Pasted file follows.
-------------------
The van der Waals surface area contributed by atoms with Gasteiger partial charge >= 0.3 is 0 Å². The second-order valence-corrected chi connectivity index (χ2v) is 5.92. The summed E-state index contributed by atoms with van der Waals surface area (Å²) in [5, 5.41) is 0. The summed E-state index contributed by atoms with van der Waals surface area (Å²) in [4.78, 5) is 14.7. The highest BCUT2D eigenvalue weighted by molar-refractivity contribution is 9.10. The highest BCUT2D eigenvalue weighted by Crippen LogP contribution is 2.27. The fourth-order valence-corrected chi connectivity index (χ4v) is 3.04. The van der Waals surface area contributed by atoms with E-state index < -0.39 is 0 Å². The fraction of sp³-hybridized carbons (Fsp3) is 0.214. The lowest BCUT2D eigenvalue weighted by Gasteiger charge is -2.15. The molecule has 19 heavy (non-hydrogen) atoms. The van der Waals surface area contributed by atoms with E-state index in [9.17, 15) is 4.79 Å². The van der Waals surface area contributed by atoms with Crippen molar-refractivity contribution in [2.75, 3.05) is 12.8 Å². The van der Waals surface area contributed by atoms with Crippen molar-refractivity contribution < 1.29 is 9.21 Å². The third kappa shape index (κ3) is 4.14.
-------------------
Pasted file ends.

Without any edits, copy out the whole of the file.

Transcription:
The van der Waals surface area contributed by atoms with Gasteiger partial charge >= 0.3 is 0 Å². The second-order valence-corrected chi connectivity index (χ2v) is 5.92. The summed E-state index contributed by atoms with van der Waals surface area (Å²) in [5, 5.41) is 0. The summed E-state index contributed by atoms with van der Waals surface area (Å²) in [4.78, 5) is 14.7. The highest BCUT2D eigenvalue weighted by molar-refractivity contribution is 9.10. The highest BCUT2D eigenvalue weighted by Crippen LogP contribution is 2.27. The fourth-order valence-corrected chi connectivity index (χ4v) is 3.04. The van der Waals surface area contributed by atoms with E-state index < -0.39 is 0 Å². The fraction of sp³-hybridized carbons (Fsp3) is 0.214. The lowest BCUT2D eigenvalue weighted by Gasteiger charge is -2.15. The molecule has 19 heavy (non-hydrogen) atoms. The van der Waals surface area contributed by atoms with E-state index in [9.17, 15) is 4.79 Å². The van der Waals surface area contributed by atoms with Crippen molar-refractivity contribution in [2.75, 3.05) is 12.8 Å². The van der Waals surface area contributed by atoms with Crippen molar-refractivity contribution < 1.29 is 9.21 Å². The third kappa shape index (κ3) is 4.14.